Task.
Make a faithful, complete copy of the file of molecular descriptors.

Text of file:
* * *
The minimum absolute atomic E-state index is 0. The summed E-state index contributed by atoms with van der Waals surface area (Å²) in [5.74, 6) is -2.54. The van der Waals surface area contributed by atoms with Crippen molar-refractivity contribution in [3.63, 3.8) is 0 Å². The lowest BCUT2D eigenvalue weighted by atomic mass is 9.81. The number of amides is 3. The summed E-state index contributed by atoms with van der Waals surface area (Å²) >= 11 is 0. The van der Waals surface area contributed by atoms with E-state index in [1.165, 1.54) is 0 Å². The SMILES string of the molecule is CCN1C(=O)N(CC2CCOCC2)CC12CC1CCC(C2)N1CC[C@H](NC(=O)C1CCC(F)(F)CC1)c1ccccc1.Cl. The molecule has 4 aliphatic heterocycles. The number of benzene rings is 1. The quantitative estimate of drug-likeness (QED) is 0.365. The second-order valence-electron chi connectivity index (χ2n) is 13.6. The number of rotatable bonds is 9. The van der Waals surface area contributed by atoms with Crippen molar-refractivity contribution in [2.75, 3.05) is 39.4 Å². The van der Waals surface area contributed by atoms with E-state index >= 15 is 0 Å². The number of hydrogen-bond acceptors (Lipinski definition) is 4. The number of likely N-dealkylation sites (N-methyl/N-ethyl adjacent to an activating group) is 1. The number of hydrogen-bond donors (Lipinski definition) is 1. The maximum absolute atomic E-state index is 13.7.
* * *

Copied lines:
The minimum absolute atomic E-state index is 0. The summed E-state index contributed by atoms with van der Waals surface area (Å²) in [5.74, 6) is -2.54. The van der Waals surface area contributed by atoms with Crippen molar-refractivity contribution in [3.63, 3.8) is 0 Å². The lowest BCUT2D eigenvalue weighted by atomic mass is 9.81. The number of amides is 3. The summed E-state index contributed by atoms with van der Waals surface area (Å²) >= 11 is 0. The van der Waals surface area contributed by atoms with E-state index in [1.165, 1.54) is 0 Å². The SMILES string of the molecule is CCN1C(=O)N(CC2CCOCC2)CC12CC1CCC(C2)N1CC[C@H](NC(=O)C1CCC(F)(F)CC1)c1ccccc1.Cl. The molecule has 4 aliphatic heterocycles. The number of benzene rings is 1. The quantitative estimate of drug-likeness (QED) is 0.365. The second-order valence-electron chi connectivity index (χ2n) is 13.6. The number of rotatable bonds is 9. The van der Waals surface area contributed by atoms with Crippen molar-refractivity contribution in [2.75, 3.05) is 39.4 Å². The van der Waals surface area contributed by atoms with E-state index >= 15 is 0 Å². The number of hydrogen-bond acceptors (Lipinski definition) is 4. The number of likely N-dealkylation sites (N-methyl/N-ethyl adjacent to an activating group) is 1. The number of hydrogen-bond donors (Lipinski definition) is 1. The maximum absolute atomic E-state index is 13.7.